The figure above shows the
structure of a beta-sheet protein, Z1-Z2 telethonin complex, in
the giant muscle protein titin. The inset shows the orientation of
the protein backbone of three beta strands (in purple) with
hydrogen bonds (yellow) holding the assembly together. Using
simulation and theory, Buehler and Keten found that hydrogen bonds
in beta-sheet structures break in clusters of three or four, even
presence of many more bonds.
Image � by Sinan Keten and Markus
Based on theoretical modeling and large-scale
atomistic simulation implemented on supercomputers, this new
understanding of exactly how a protein�s configuration enhances a
material�s strength could help engineers create new materials that
mimic spider silk�s lightweight robustness. It could also impact
research on muscle tissue and amyloid fibers found in brain tissue.
�Our hope is that by understanding the mechanics of materials at the
atomistic level, we will be able to one day create a guiding principle
that will direct the synthesis of new materials,� said Professor
Markus Buehler, lead researcher on the work.
In a paper published in the Feb. 13 online issue of Nano Letters,
Buehler and graduate student Sinan Keten describe how they used
atomistic modeling to demonstrate that the clusters of three or four
hydrogen bonds that bind together stacks of short beta strands in a
structural protein rupture simultaneously rather than sequentially
when placed under mechanical stress. This allows the protein to
withstand more force than if its beta strands had only one or two
bonds. Oddly enough, the small clusters also withstand more energy
than longer beta strands with many hydrogen bonds.
�Using only one or two hydrogen bonds in building a protein provides
no or very little mechanical resistance, because the bonds are very
weak and break almost without provocation,� said Buehler, the Esther
and Harold E. Edgerton Assistant Professor in the Department of Civil
and Environmental Engineering. �But using three or four bonds leads to
a resistance that actually exceeds that of many metals. Using more
than four bonds leads to a much-reduced resistance. The strength is
maximized at three or four bonds.�
After observing the simultaneous rupture of these hydrogen-bond
clusters within the proteins in their atomistic simulations, Buehler
and Keten wanted to know why the bonds break in small clusters, even
in long strands with many hydrogen bonds. They used the laws of
thermodynamics to explain this phenomenon. The paper in Nano Letters
describes how the external force changes the entropic energy in the
system and leads to the rupture of hydrogen bonds. By calculating the
energy necessary to initiate the unfolding process in a protein
molecule, they demonstrated that adding more hydrogen bonds in longer
strands would not increase the material�s strength.
�You would simply have this long chain of beta strands with lazy bonds
that don�t contribute to the strength of the assembly,� said Keten.
�But a material that employs many short beta strands folded and
connected by three or four hydrogen bonds may exhibit strength greater
than steel. In metals, the energy would be stored directly in much
stronger bonds, called metallic bonds, until bonds rupture one by one.
In proteins, things are more complicated due to the entropic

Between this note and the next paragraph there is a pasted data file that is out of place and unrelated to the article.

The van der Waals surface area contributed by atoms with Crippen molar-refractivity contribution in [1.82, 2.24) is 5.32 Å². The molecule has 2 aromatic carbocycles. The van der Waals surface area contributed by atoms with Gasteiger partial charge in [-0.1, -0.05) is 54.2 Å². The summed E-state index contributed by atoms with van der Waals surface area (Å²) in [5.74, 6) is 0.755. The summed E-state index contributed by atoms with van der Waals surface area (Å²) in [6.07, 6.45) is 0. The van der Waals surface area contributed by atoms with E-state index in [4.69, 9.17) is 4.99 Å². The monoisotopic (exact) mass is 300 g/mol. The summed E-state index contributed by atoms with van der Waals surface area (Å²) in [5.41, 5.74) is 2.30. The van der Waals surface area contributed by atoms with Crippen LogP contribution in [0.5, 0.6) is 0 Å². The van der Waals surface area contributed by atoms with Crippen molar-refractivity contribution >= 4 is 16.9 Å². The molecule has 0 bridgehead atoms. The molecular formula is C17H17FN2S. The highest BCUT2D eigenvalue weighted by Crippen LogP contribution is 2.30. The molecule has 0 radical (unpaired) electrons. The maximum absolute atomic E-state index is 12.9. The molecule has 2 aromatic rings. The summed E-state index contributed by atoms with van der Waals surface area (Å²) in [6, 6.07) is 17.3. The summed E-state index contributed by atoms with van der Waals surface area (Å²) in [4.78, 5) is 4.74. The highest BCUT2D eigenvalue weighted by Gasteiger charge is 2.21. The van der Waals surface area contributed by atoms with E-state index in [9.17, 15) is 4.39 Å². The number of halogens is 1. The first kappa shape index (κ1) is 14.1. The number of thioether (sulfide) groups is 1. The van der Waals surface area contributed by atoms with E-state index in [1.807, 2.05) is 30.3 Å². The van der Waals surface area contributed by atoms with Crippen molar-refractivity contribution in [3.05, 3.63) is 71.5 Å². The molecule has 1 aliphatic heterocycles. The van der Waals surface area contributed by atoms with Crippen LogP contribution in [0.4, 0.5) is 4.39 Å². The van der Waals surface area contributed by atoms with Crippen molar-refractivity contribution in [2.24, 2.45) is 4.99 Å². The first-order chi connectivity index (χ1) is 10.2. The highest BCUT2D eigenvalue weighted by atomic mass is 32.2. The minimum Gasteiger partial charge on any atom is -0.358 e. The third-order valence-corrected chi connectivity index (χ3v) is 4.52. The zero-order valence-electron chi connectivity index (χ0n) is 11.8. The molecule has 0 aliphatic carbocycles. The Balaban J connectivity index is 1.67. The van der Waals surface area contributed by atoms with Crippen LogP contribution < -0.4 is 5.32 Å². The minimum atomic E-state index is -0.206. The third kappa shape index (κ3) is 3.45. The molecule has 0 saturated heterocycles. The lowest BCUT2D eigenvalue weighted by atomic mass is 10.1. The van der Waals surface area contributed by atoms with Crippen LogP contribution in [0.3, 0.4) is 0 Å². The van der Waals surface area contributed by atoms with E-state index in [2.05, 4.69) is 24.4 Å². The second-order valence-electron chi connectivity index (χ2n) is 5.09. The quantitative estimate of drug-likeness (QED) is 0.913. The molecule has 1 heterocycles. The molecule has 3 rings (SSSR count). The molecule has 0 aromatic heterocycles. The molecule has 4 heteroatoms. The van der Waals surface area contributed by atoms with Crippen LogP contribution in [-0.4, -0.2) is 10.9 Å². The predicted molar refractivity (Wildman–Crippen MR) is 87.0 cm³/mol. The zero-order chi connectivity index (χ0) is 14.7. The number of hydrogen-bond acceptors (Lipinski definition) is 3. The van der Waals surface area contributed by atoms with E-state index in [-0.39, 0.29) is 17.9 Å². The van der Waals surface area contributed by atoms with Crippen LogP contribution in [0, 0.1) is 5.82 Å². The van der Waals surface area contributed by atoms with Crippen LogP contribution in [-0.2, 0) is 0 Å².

elasticity of the noodle-like chains and the cooperative nature of the
Structural proteins contain a preponderance of beta-sheets, sections
that fold in such a way that they look a bit like old-fashioned ribbon
candy; short waves or strands appear to be stacked on top of one
another, each just the right length to allow three or four hydrogen
bonds to connect it to the section above and beneath.
Beta sheets with short strand lengths connected by three or four
hydrogen bonds are the most common conformation among all
beta-structured proteins, including those comprising muscle tissue,
according to experimental proteomics data on protein structures in the
Protein Data Bank.
This correlation of a common geometric configuration among beta sheets
- which are one of the two most prevalent protein structures in
existence - suggests that a protein�s strength
is an important evolutionary driving force behind its physical design.
The researchers observed the same behavior in similar small clusters
in alpha-helical structural proteins, the other most prevalent protein,
but haven�t yet studied those assemblies in detail.
On the other hand, synthetic materials like steel have a very
different and crystalline structure held together by the stronger glue
of metallic bonds. Because steel and other synthetic materials tend to
be dense, and therefore heavy, they consume a good deal of energy in
manufacturing and transport.
�Metals are configured with bonds that are much stronger and require a
much greater force to break,� said Buehler. �However, the crystalline
lattice of a metal�s structure is never perfect; it contains defects
that effectively reduce the material�s strength quite drastically.
When you place a load on the metal, the defect can fail, possibly
causing a crack to propagate. In protein�s beta sheets, the confined
nature of the hydrogen bond clusters helps to dissipate the energy
without compromising the strength of the material. This shows the
amazing ingenuity and efficiency of natural materials.�
This research was supported by an MIT Presidential Graduate Fellowship,
the Army Research Office, a National Science Foundation CAREER Award,
the Solomon Buchsbaum AT&T Research Fund, and a grant from the San
Diego Supercomputing Center (SDSC).